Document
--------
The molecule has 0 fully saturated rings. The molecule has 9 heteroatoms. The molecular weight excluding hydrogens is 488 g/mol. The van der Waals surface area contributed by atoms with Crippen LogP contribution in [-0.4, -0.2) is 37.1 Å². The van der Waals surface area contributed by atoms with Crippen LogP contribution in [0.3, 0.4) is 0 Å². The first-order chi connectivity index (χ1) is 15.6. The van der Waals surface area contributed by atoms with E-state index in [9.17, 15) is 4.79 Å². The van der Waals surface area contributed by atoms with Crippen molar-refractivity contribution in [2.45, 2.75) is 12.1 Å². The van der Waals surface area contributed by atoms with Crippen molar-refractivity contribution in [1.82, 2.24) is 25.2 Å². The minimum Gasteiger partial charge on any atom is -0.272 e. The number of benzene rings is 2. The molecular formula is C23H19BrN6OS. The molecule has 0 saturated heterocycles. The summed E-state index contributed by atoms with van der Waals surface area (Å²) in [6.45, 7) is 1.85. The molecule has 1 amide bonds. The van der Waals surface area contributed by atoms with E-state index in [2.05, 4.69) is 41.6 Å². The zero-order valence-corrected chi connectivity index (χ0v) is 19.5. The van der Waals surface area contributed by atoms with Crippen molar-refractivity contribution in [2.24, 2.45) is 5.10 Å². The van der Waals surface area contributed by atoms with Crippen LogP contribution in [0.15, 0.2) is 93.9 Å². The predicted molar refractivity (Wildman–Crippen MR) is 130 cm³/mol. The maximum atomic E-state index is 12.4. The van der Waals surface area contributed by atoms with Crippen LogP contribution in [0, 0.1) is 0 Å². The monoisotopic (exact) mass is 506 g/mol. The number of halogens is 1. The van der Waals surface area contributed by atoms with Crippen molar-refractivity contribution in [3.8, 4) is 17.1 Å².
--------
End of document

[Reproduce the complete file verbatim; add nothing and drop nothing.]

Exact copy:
The molecule has 0 fully saturated rings. The molecule has 9 heteroatoms. The molecular weight excluding hydrogens is 488 g/mol. The van der Waals surface area contributed by atoms with Crippen LogP contribution in [-0.4, -0.2) is 37.1 Å². The van der Waals surface area contributed by atoms with Crippen LogP contribution in [0.3, 0.4) is 0 Å². The first-order chi connectivity index (χ1) is 15.6. The van der Waals surface area contributed by atoms with E-state index in [9.17, 15) is 4.79 Å². The van der Waals surface area contributed by atoms with Crippen molar-refractivity contribution in [2.45, 2.75) is 12.1 Å². The van der Waals surface area contributed by atoms with Crippen molar-refractivity contribution in [1.82, 2.24) is 25.2 Å². The minimum Gasteiger partial charge on any atom is -0.272 e. The number of benzene rings is 2. The molecular formula is C23H19BrN6OS. The molecule has 0 saturated heterocycles. The summed E-state index contributed by atoms with van der Waals surface area (Å²) in [6.45, 7) is 1.85. The molecule has 1 amide bonds. The van der Waals surface area contributed by atoms with E-state index in [2.05, 4.69) is 41.6 Å². The zero-order valence-corrected chi connectivity index (χ0v) is 19.5. The van der Waals surface area contributed by atoms with Crippen molar-refractivity contribution in [2.24, 2.45) is 5.10 Å². The van der Waals surface area contributed by atoms with Crippen LogP contribution in [0.15, 0.2) is 93.9 Å². The predicted molar refractivity (Wildman–Crippen MR) is 130 cm³/mol. The maximum atomic E-state index is 12.4. The van der Waals surface area contributed by atoms with Crippen LogP contribution in [0, 0.1) is 0 Å². The monoisotopic (exact) mass is 506 g/mol. The number of halogens is 1. The van der Waals surface area contributed by atoms with Crippen molar-refractivity contribution in [3.8, 4) is 17.1 Å².